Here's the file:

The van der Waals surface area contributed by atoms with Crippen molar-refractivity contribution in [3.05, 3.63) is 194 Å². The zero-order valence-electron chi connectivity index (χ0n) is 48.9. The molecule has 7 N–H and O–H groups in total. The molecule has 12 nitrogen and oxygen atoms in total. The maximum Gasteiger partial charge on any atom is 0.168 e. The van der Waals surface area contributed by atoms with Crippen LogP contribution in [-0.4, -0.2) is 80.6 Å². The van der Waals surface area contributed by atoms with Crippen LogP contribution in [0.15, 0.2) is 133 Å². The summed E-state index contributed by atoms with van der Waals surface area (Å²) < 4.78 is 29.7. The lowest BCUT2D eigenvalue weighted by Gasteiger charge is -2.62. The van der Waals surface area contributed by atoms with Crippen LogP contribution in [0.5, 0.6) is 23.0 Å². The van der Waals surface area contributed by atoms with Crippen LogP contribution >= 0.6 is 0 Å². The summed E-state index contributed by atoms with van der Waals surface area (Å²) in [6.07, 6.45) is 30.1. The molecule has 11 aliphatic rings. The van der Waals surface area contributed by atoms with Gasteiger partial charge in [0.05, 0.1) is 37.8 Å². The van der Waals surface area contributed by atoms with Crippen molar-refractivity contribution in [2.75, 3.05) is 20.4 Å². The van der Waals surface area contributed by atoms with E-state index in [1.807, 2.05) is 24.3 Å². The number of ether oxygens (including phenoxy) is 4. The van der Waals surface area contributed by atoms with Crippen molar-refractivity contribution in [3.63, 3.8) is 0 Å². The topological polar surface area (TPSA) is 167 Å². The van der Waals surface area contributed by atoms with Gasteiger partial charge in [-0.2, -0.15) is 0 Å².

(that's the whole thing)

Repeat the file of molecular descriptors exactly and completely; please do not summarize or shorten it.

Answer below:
The van der Waals surface area contributed by atoms with Crippen molar-refractivity contribution in [3.05, 3.63) is 194 Å². The zero-order valence-electron chi connectivity index (χ0n) is 48.9. The molecule has 7 N–H and O–H groups in total. The molecule has 12 nitrogen and oxygen atoms in total. The maximum Gasteiger partial charge on any atom is 0.168 e. The van der Waals surface area contributed by atoms with Crippen LogP contribution in [-0.4, -0.2) is 80.6 Å². The van der Waals surface area contributed by atoms with Crippen LogP contribution in [0.15, 0.2) is 133 Å². The summed E-state index contributed by atoms with van der Waals surface area (Å²) < 4.78 is 29.7. The lowest BCUT2D eigenvalue weighted by Gasteiger charge is -2.62. The van der Waals surface area contributed by atoms with Crippen LogP contribution in [0.5, 0.6) is 23.0 Å². The van der Waals surface area contributed by atoms with Crippen LogP contribution >= 0.6 is 0 Å². The summed E-state index contributed by atoms with van der Waals surface area (Å²) in [6.07, 6.45) is 30.1. The molecule has 11 aliphatic rings. The van der Waals surface area contributed by atoms with Gasteiger partial charge in [0.05, 0.1) is 37.8 Å². The van der Waals surface area contributed by atoms with Crippen molar-refractivity contribution in [2.75, 3.05) is 20.4 Å². The van der Waals surface area contributed by atoms with E-state index in [1.807, 2.05) is 24.3 Å². The number of ether oxygens (including phenoxy) is 4. The van der Waals surface area contributed by atoms with Crippen molar-refractivity contribution in [3.63, 3.8) is 0 Å². The topological polar surface area (TPSA) is 167 Å². The van der Waals surface area contributed by atoms with Gasteiger partial charge in [-0.2, -0.15) is 0 Å².